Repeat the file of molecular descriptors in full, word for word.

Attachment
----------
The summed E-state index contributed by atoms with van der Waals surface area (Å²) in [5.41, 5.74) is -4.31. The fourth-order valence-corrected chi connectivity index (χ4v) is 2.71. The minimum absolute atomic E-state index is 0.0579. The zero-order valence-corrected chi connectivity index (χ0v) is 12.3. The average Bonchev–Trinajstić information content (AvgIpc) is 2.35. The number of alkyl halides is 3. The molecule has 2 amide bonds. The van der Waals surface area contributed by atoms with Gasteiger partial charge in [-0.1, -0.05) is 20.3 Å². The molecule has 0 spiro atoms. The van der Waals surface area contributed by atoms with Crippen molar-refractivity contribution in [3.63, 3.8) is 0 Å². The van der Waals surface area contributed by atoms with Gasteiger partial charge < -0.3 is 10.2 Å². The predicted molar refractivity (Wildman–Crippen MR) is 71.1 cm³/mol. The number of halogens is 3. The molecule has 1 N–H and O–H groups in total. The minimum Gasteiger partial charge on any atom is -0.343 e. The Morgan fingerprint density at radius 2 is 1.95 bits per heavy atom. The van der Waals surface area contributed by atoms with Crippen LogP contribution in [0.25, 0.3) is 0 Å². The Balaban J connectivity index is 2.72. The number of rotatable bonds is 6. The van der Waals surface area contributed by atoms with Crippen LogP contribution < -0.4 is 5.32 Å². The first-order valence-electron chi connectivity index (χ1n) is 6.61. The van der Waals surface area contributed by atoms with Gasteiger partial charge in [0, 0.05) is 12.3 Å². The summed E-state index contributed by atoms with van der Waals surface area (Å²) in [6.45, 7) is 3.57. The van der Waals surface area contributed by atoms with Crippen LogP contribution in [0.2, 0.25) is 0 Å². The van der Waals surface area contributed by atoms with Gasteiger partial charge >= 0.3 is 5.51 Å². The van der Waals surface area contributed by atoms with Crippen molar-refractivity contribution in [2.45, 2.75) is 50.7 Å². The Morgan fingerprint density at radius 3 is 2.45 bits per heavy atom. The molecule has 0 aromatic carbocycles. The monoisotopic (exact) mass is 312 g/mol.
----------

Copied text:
The summed E-state index contributed by atoms with van der Waals surface area (Å²) in [5.41, 5.74) is -4.31. The fourth-order valence-corrected chi connectivity index (χ4v) is 2.71. The minimum absolute atomic E-state index is 0.0579. The zero-order valence-corrected chi connectivity index (χ0v) is 12.3. The average Bonchev–Trinajstić information content (AvgIpc) is 2.35. The number of alkyl halides is 3. The molecule has 2 amide bonds. The van der Waals surface area contributed by atoms with Gasteiger partial charge in [-0.1, -0.05) is 20.3 Å². The molecule has 0 spiro atoms. The van der Waals surface area contributed by atoms with Crippen molar-refractivity contribution in [3.63, 3.8) is 0 Å². The van der Waals surface area contributed by atoms with Gasteiger partial charge < -0.3 is 10.2 Å². The predicted molar refractivity (Wildman–Crippen MR) is 71.1 cm³/mol. The number of halogens is 3. The molecule has 1 N–H and O–H groups in total. The minimum Gasteiger partial charge on any atom is -0.343 e. The Morgan fingerprint density at radius 2 is 1.95 bits per heavy atom. The van der Waals surface area contributed by atoms with Crippen LogP contribution in [0.25, 0.3) is 0 Å². The Balaban J connectivity index is 2.72. The number of rotatable bonds is 6. The van der Waals surface area contributed by atoms with Crippen LogP contribution < -0.4 is 5.32 Å². The first-order valence-electron chi connectivity index (χ1n) is 6.61. The van der Waals surface area contributed by atoms with Gasteiger partial charge in [0, 0.05) is 12.3 Å². The summed E-state index contributed by atoms with van der Waals surface area (Å²) in [6.45, 7) is 3.57. The van der Waals surface area contributed by atoms with Crippen LogP contribution in [0.2, 0.25) is 0 Å². The van der Waals surface area contributed by atoms with Gasteiger partial charge >= 0.3 is 5.51 Å². The van der Waals surface area contributed by atoms with Crippen molar-refractivity contribution in [2.45, 2.75) is 50.7 Å². The Morgan fingerprint density at radius 3 is 2.45 bits per heavy atom. The molecule has 0 aromatic carbocycles. The monoisotopic (exact) mass is 312 g/mol.